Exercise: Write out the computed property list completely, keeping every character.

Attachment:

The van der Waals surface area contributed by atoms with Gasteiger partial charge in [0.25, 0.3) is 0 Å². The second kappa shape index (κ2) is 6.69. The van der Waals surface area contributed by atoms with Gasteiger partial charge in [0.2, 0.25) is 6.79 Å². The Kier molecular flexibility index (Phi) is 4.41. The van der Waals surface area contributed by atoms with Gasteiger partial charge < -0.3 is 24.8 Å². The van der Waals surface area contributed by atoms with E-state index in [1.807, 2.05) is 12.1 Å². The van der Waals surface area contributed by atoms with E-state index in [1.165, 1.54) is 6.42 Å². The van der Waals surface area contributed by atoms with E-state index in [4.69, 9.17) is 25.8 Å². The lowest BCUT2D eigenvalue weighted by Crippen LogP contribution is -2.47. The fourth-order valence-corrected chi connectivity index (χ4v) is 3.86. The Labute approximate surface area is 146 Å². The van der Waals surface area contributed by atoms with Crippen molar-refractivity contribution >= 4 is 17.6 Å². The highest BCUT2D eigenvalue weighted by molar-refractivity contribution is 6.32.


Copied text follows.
The van der Waals surface area contributed by atoms with Gasteiger partial charge in [0.25, 0.3) is 0 Å². The second kappa shape index (κ2) is 6.69. The van der Waals surface area contributed by atoms with Gasteiger partial charge in [0.2, 0.25) is 6.79 Å². The Kier molecular flexibility index (Phi) is 4.41. The van der Waals surface area contributed by atoms with Gasteiger partial charge < -0.3 is 24.8 Å². The van der Waals surface area contributed by atoms with E-state index in [1.807, 2.05) is 12.1 Å². The van der Waals surface area contributed by atoms with E-state index in [1.165, 1.54) is 6.42 Å². The van der Waals surface area contributed by atoms with E-state index in [4.69, 9.17) is 25.8 Å². The lowest BCUT2D eigenvalue weighted by Crippen LogP contribution is -2.47. The fourth-order valence-corrected chi connectivity index (χ4v) is 3.86. The Labute approximate surface area is 146 Å². The van der Waals surface area contributed by atoms with Crippen molar-refractivity contribution >= 4 is 17.6 Å². The highest BCUT2D eigenvalue weighted by molar-refractivity contribution is 6.32.